RalfJ (Jul 31 2019 at 08:49, on Zulip):

I have seen such discussions come up several times. Not everyone shares your interpretation of semver, and pretending that it is the only interpretation won't change that.

gnzlbg (Jul 31 2019 at 08:49, on Zulip):

I didn't suggest to bump the major semver version anywhere

gnzlbg (Jul 31 2019 at 08:50, on Zulip):

I mentioned the fact that bumping the MSRV version breaks code

RalfJ (Jul 31 2019 at 08:50, on Zulip):

"semver breaking" is defined as what triggers a major semver bump

RalfJ (Jul 31 2019 at 08:50, on Zulip):

saying something is semver breaking but doesnt cause a bump is self-contradicting

gnzlbg (Jul 31 2019 at 08:50, on Zulip):

then I retract that, you are right that there are many interpretations about what semver means

RalfJ (Jul 31 2019 at 08:51, on Zulip):

I specifically said semver breaking, not breaking. Causing inference failure by implementing a new trait is also definitely "breaking" code. it is not semver breaking though.

gnzlbg (Jul 31 2019 at 08:51, on Zulip):

what I meant to say is that bumping the MSRV often breaks a lot of code

gnzlbg (Jul 31 2019 at 08:51, on Zulip):

I tried bumping the MSRV of libc crate in march to Rust 1.20

gnzlbg (Jul 31 2019 at 08:51, on Zulip):

I had to revert the change

gnzlbg (Jul 31 2019 at 08:51, on Zulip):

because a lot of projects broke

gnzlbg (Jul 31 2019 at 08:51, on Zulip):

we are in 2019, and libc targets Rust 1.13.0

RalfJ (Jul 31 2019 at 08:52, on Zulip):

it breaks code for users of old compilers. not sure if that means the code is broken. but I agree with the gist.

gnzlbg (Jul 31 2019 at 08:52, on Zulip):

it makes code that used to compile not compile anymore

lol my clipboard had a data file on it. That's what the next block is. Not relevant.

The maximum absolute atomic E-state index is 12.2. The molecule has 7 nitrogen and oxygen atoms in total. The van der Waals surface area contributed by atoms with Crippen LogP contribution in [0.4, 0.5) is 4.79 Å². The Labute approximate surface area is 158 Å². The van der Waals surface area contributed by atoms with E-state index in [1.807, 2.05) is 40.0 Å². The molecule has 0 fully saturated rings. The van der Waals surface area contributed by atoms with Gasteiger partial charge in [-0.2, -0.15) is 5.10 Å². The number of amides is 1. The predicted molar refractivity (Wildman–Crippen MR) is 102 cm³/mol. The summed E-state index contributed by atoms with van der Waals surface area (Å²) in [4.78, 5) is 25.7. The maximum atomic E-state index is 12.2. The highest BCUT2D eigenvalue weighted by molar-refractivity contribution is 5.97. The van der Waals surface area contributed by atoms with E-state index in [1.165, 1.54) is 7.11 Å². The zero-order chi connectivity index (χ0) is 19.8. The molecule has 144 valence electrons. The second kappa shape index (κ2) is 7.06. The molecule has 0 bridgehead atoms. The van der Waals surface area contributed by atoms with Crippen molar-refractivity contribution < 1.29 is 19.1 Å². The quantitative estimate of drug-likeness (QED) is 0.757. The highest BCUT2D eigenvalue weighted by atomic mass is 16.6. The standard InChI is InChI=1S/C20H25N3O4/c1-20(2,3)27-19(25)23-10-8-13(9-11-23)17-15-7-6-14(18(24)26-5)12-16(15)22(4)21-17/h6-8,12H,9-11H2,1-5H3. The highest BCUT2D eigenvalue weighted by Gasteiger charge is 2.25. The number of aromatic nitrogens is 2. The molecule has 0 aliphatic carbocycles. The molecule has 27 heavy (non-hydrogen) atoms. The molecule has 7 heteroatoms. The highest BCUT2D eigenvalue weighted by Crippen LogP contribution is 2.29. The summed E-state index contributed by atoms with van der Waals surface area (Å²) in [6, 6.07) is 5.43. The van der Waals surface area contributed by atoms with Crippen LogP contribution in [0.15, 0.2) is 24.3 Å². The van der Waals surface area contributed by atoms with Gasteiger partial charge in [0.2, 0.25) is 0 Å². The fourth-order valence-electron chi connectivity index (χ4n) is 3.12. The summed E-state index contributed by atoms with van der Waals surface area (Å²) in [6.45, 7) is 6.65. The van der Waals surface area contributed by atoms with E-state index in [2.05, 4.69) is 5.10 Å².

RalfJ (Jul 31 2019 at 08:52, on Zulip):

with old compilers

gnzlbg (Jul 31 2019 at 08:52, on Zulip):

you might not consider this as breaking, because old compilers

gnzlbg (Jul 31 2019 at 08:52, on Zulip):

other people say it broke my bash script, therefore is breaking

RalfJ (Jul 31 2019 at 08:53, on Zulip):

I guess all I am saying is "broken" is a compiler-version-relative notion here. but in the end for a user stuck on an old compiler that doesn't help, which is why I agree with your sentiment, just not with all of your terminology.

gnzlbg (Jul 31 2019 at 08:53, on Zulip):

calling it "semver breaking" is controversial, depends on who is doing the releases and who is consuming them, and what there opinions are

gnzlbg (Jul 31 2019 at 08:54, on Zulip):

we do automatically check the libc crate on CI for all API semver breaking changes, and we do break semver every release

gnzlbg (Jul 31 2019 at 08:54, on Zulip):

because it is our opinion that some changes do not break as much code as others

gnzlbg (Jul 31 2019 at 08:55, on Zulip):

we have "technical semver breaking changes" for all changes that should technically require a semver major bump because they break some code

RalfJ (Jul 31 2019 at 08:55, on Zulip):

we do automatically check the libc crate on CI for all API semver breaking changes, and we do break semver every release

ever minor release, that is? or even patch release? (not sure if libc is 1.0 yet so the difference would matter)

gnzlbg (Jul 31 2019 at 08:55, on Zulip):

and we have "non-technical breaking changes" for ones that are breaking according to the "API guidelines"

gnzlbg (Jul 31 2019 at 08:55, on Zulip):

every patch release

gnzlbg (Jul 31 2019 at 08:55, on Zulip):

libc does not do minor or major releases

gnzlbg (Jul 31 2019 at 08:56, on Zulip):

(it can't without breaking the world)

gnzlbg (Jul 31 2019 at 08:57, on Zulip):

there is a tool that puts two version of your crate into a third crate, and compares the typed AST of both crate versions, and produces a diff

gnzlbg (Jul 31 2019 at 08:58, on Zulip):

the diff includes whether the change is non-breaking, or whether it can break code, whether the breakage requires a patch version, minor version, major version bump, etc.

gnzlbg (Jul 31 2019 at 08:58, on Zulip):

pretty much all changes that add new items can break code for people doing glob imports, for example

gnzlbg (Jul 31 2019 at 08:59, on Zulip):

https://github.com/rust-dev-tools/rust-semverver/ - that's the tool

DutchGhost (Jul 31 2019 at 09:40, on Zulip):

I didn't think about if it was a breaking change or not. I'm not the author of num_cpu's, so he can decide what to do with the pr I made.
But, isn't fixing UB somewhat allowed to be a breaking change?